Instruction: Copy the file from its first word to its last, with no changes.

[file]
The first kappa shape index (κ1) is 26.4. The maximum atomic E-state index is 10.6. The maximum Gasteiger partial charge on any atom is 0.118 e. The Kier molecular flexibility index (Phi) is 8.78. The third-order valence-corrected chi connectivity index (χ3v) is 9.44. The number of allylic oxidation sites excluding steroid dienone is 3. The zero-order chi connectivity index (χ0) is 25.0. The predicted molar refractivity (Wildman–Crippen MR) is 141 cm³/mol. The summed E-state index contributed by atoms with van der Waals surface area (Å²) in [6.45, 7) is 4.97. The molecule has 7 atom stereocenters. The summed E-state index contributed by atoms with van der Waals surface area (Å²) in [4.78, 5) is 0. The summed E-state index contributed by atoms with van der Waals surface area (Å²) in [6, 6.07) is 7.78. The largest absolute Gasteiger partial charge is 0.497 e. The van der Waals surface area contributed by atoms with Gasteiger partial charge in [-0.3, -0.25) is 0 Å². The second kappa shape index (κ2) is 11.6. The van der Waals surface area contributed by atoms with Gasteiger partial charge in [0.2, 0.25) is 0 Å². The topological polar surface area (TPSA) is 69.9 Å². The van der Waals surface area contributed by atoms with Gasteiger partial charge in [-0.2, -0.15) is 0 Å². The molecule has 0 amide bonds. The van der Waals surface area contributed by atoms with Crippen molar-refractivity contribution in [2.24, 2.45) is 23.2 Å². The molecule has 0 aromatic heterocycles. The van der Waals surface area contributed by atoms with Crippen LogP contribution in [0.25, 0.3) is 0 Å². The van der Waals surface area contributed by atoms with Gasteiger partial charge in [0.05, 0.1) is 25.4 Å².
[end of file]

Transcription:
The first kappa shape index (κ1) is 26.4. The maximum atomic E-state index is 10.6. The maximum Gasteiger partial charge on any atom is 0.118 e. The Kier molecular flexibility index (Phi) is 8.78. The third-order valence-corrected chi connectivity index (χ3v) is 9.44. The number of allylic oxidation sites excluding steroid dienone is 3. The zero-order chi connectivity index (χ0) is 25.0. The predicted molar refractivity (Wildman–Crippen MR) is 141 cm³/mol. The summed E-state index contributed by atoms with van der Waals surface area (Å²) in [6.45, 7) is 4.97. The molecule has 7 atom stereocenters. The summed E-state index contributed by atoms with van der Waals surface area (Å²) in [4.78, 5) is 0. The summed E-state index contributed by atoms with van der Waals surface area (Å²) in [6, 6.07) is 7.78. The largest absolute Gasteiger partial charge is 0.497 e. The van der Waals surface area contributed by atoms with Gasteiger partial charge in [-0.3, -0.25) is 0 Å². The second kappa shape index (κ2) is 11.6. The van der Waals surface area contributed by atoms with Gasteiger partial charge in [0.2, 0.25) is 0 Å². The topological polar surface area (TPSA) is 69.9 Å². The van der Waals surface area contributed by atoms with Gasteiger partial charge in [-0.2, -0.15) is 0 Å². The molecule has 0 amide bonds. The van der Waals surface area contributed by atoms with Crippen molar-refractivity contribution in [2.24, 2.45) is 23.2 Å². The molecule has 0 aromatic heterocycles. The van der Waals surface area contributed by atoms with Crippen LogP contribution in [0.25, 0.3) is 0 Å². The van der Waals surface area contributed by atoms with Gasteiger partial charge in [0.05, 0.1) is 25.4 Å².